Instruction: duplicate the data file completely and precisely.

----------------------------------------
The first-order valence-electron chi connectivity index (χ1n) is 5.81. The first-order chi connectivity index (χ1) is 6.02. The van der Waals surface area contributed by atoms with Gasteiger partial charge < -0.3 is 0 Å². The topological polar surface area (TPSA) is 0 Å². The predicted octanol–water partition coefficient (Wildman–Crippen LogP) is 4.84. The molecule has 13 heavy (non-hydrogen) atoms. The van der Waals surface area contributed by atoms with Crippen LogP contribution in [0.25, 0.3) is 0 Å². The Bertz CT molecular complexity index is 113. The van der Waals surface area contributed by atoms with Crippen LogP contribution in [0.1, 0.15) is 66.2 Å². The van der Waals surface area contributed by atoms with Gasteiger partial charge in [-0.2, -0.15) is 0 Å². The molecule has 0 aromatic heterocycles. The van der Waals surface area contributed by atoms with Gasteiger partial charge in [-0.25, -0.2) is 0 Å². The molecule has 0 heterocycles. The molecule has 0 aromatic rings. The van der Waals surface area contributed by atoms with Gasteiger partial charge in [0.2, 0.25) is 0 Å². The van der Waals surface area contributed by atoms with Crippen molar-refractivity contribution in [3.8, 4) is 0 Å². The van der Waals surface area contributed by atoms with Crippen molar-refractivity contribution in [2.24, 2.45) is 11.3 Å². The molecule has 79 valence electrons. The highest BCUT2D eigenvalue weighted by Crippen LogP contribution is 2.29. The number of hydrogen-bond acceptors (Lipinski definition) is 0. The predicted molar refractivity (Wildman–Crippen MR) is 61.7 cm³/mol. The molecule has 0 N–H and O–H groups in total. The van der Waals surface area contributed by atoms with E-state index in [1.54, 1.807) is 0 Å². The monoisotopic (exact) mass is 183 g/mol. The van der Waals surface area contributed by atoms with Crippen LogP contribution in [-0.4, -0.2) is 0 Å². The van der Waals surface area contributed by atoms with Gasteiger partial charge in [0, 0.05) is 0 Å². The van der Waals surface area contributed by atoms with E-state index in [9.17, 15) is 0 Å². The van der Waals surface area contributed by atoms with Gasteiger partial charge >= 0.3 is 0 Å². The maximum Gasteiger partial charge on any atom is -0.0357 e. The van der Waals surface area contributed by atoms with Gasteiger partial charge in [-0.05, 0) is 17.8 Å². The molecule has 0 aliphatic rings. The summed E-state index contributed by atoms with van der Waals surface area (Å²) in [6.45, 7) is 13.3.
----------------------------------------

The first-order valence-electron chi connectivity index (χ1n) is 5.81. The first-order chi connectivity index (χ1) is 6.02. The van der Waals surface area contributed by atoms with Gasteiger partial charge < -0.3 is 0 Å². The topological polar surface area (TPSA) is 0 Å². The predicted octanol–water partition coefficient (Wildman–Crippen LogP) is 4.84. The molecule has 13 heavy (non-hydrogen) atoms. The van der Waals surface area contributed by atoms with Crippen LogP contribution in [0.25, 0.3) is 0 Å². The Bertz CT molecular complexity index is 113. The van der Waals surface area contributed by atoms with Crippen LogP contribution in [0.1, 0.15) is 66.2 Å². The van der Waals surface area contributed by atoms with Gasteiger partial charge in [-0.2, -0.15) is 0 Å². The molecule has 0 aromatic heterocycles. The van der Waals surface area contributed by atoms with Gasteiger partial charge in [-0.25, -0.2) is 0 Å². The molecule has 0 heterocycles. The molecule has 0 aromatic rings. The van der Waals surface area contributed by atoms with Gasteiger partial charge in [0.2, 0.25) is 0 Å². The van der Waals surface area contributed by atoms with Crippen molar-refractivity contribution in [3.8, 4) is 0 Å². The van der Waals surface area contributed by atoms with Crippen molar-refractivity contribution in [2.24, 2.45) is 11.3 Å². The molecule has 79 valence electrons. The highest BCUT2D eigenvalue weighted by Crippen LogP contribution is 2.29. The number of hydrogen-bond acceptors (Lipinski definition) is 0. The predicted molar refractivity (Wildman–Crippen MR) is 61.7 cm³/mol. The molecule has 0 N–H and O–H groups in total. The van der Waals surface area contributed by atoms with E-state index in [1.54, 1.807) is 0 Å². The monoisotopic (exact) mass is 183 g/mol. The van der Waals surface area contributed by atoms with Crippen LogP contribution in [-0.4, -0.2) is 0 Å². The van der Waals surface area contributed by atoms with Gasteiger partial charge in [0, 0.05) is 0 Å². The van der Waals surface area contributed by atoms with E-state index in [9.17, 15) is 0 Å². The van der Waals surface area contributed by atoms with Gasteiger partial charge >= 0.3 is 0 Å². The maximum Gasteiger partial charge on any atom is -0.0357 e. The van der Waals surface area contributed by atoms with Gasteiger partial charge in [-0.05, 0) is 17.8 Å². The molecule has 0 aliphatic rings. The summed E-state index contributed by atoms with van der Waals surface area (Å²) in [6.45, 7) is 13.3.